Who Says Elephants Can't Dance?

This book was recommended to my by a colleague during a merger period at Adobe and the one key lesson I took from this book was the role culture plays within an organisation. Prior to this book and the merger at Adobe, my view on culture was that it was a 'soft' and 'fluffy' issue. Afterwards I came to appreciate it is possible the #1 issue managers need to be focused on. Without a high-performing, coherent and accountable team, good results are almost impossible to achieve.

Who Says Elephants Can't Dance? is Louis V. Gerstner Jr's memoir about his time as CEO during the turnaround of IBM - including the recruitment process which is quite insightful. When Gerstner became CEO of IBM in 1993, shares were in freefall and the company was on the verge of collapse. During this period, IBM underwent a dramatic transformation back into an industry leader.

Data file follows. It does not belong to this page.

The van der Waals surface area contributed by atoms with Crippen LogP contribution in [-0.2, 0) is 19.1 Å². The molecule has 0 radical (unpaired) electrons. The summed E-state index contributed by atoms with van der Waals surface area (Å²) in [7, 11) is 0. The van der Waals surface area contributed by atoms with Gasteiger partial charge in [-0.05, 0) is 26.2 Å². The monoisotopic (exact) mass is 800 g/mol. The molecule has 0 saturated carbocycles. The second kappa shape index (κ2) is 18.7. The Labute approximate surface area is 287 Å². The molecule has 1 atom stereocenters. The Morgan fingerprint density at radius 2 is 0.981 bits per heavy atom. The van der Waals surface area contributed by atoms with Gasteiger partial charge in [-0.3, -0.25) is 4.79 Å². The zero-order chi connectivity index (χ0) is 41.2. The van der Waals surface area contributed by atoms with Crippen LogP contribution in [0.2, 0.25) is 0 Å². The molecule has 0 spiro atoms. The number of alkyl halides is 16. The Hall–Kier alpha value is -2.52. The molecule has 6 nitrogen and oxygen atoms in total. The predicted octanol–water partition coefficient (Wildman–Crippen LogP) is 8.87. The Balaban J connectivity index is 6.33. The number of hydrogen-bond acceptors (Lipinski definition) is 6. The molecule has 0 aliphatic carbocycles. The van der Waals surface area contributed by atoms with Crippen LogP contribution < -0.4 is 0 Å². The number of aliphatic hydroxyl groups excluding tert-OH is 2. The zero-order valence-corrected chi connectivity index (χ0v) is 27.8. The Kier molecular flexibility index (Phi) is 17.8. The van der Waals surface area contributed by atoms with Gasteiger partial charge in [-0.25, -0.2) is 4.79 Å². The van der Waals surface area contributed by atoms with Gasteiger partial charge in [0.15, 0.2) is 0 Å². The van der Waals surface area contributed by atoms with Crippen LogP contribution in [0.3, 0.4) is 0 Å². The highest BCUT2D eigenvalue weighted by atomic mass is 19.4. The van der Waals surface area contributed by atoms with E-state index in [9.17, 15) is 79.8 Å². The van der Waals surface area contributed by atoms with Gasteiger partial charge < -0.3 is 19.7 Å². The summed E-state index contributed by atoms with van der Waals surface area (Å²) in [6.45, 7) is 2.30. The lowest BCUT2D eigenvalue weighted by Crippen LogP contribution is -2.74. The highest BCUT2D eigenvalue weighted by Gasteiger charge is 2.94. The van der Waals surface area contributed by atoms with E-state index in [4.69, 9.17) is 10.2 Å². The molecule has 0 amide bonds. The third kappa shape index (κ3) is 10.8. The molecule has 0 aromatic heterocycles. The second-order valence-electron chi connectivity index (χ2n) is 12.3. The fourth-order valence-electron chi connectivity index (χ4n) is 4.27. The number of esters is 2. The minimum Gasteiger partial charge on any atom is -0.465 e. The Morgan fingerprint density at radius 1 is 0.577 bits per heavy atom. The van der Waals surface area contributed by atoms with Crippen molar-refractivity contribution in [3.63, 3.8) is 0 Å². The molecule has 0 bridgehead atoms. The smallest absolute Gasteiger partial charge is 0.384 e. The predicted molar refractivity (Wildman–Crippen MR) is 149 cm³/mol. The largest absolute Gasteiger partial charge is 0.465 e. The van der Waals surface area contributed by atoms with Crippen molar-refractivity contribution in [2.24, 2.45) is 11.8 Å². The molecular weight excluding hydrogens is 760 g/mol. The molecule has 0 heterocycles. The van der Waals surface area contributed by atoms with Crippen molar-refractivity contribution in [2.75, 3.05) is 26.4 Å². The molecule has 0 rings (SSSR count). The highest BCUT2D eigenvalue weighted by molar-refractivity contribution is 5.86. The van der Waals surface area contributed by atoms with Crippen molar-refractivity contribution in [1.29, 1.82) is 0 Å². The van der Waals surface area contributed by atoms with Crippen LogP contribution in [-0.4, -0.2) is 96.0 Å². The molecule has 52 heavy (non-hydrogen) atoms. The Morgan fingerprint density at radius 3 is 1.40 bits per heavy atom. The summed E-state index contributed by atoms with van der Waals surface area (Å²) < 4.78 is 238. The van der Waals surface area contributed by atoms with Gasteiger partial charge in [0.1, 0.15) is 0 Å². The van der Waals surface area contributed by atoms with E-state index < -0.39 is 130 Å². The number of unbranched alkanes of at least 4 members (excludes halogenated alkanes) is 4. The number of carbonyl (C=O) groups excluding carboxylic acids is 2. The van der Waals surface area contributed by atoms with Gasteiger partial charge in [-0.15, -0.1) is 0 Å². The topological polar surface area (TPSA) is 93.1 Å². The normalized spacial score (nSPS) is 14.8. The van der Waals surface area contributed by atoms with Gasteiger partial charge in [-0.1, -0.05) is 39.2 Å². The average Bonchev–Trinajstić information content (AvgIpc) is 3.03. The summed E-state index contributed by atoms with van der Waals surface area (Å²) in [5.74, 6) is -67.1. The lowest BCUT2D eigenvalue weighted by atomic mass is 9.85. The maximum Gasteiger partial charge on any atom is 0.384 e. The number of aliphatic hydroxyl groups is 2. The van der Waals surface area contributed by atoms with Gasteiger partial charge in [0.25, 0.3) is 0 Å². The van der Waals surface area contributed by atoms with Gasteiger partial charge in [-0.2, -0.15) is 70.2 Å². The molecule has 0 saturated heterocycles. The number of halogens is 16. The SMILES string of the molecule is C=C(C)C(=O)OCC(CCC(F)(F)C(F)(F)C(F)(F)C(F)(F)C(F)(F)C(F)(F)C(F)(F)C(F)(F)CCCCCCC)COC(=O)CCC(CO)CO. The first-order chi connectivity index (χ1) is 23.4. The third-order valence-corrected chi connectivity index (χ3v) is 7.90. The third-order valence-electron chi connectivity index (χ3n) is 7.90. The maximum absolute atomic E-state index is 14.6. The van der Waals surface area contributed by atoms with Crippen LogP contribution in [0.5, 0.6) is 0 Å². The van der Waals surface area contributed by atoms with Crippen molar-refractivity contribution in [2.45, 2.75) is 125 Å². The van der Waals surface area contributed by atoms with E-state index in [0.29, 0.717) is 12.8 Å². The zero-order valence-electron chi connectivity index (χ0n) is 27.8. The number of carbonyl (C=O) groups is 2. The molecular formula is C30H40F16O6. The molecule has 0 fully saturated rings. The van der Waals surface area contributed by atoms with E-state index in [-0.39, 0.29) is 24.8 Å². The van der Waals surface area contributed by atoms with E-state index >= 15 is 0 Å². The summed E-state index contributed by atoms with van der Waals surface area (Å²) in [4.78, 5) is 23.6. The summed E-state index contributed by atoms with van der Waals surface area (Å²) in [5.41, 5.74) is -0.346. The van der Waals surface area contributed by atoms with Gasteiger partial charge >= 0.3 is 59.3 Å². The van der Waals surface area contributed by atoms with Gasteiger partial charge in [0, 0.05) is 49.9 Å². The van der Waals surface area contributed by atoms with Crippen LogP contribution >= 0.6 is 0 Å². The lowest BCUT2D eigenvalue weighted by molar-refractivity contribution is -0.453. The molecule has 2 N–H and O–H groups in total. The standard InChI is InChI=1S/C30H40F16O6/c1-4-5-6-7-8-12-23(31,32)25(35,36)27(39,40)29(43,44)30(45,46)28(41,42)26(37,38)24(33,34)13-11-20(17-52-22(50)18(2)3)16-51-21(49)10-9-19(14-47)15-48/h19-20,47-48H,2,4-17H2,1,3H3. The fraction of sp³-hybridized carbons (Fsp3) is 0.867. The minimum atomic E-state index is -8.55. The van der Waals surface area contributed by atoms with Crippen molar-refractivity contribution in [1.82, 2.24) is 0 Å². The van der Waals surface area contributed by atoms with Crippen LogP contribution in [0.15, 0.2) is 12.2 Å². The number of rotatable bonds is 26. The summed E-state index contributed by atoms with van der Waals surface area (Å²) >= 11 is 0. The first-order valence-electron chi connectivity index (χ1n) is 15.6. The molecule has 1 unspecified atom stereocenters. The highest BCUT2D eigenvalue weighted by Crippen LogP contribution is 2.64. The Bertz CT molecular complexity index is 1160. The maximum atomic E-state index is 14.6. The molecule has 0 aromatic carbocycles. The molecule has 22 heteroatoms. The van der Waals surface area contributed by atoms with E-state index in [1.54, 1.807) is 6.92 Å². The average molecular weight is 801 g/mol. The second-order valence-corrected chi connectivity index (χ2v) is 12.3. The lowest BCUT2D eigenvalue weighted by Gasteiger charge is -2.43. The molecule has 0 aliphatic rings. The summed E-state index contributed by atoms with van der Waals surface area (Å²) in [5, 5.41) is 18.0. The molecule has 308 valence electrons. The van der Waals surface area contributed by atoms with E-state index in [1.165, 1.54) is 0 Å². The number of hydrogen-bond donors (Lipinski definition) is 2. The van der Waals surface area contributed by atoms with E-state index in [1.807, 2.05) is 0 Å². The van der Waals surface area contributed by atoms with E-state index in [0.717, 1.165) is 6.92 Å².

In his frank, direct voice, Gerstner recalls the obstacles he faced: the plans to fragment the company; the inconsistent global policies; the stodgy white-shirt hierarchy and inter-departmental competitiveness; and the rapidly declining sales. Gerstner drops in a number of emails to & from employees during the time to provide colour to the situations he takes the reader through.

I also found Gerstner's views on compensation (and it's role as a lever to influence culture) to have been quite interesting. Again, I previously viewed 'team' compensation plans to be places for non-performers to hide but I've since come to appreciate a combination of team and individual targets to be instrumental in driving a combination of individual and team achievement. As Gerstner writes: "...people respect what you inspect".

This book sits somewhere between Jack Welch's Winning, a 'guide' and Jack: Straight from the Gut, a memoir - and reiterates many of Jack's key points (for example, one of Gerstner's first principles is winning).

If you don't believe culture plays THE pivotal part of an organisations success, I'd recommend reading this.


posted by Lee Gale @ 1:09 AM,


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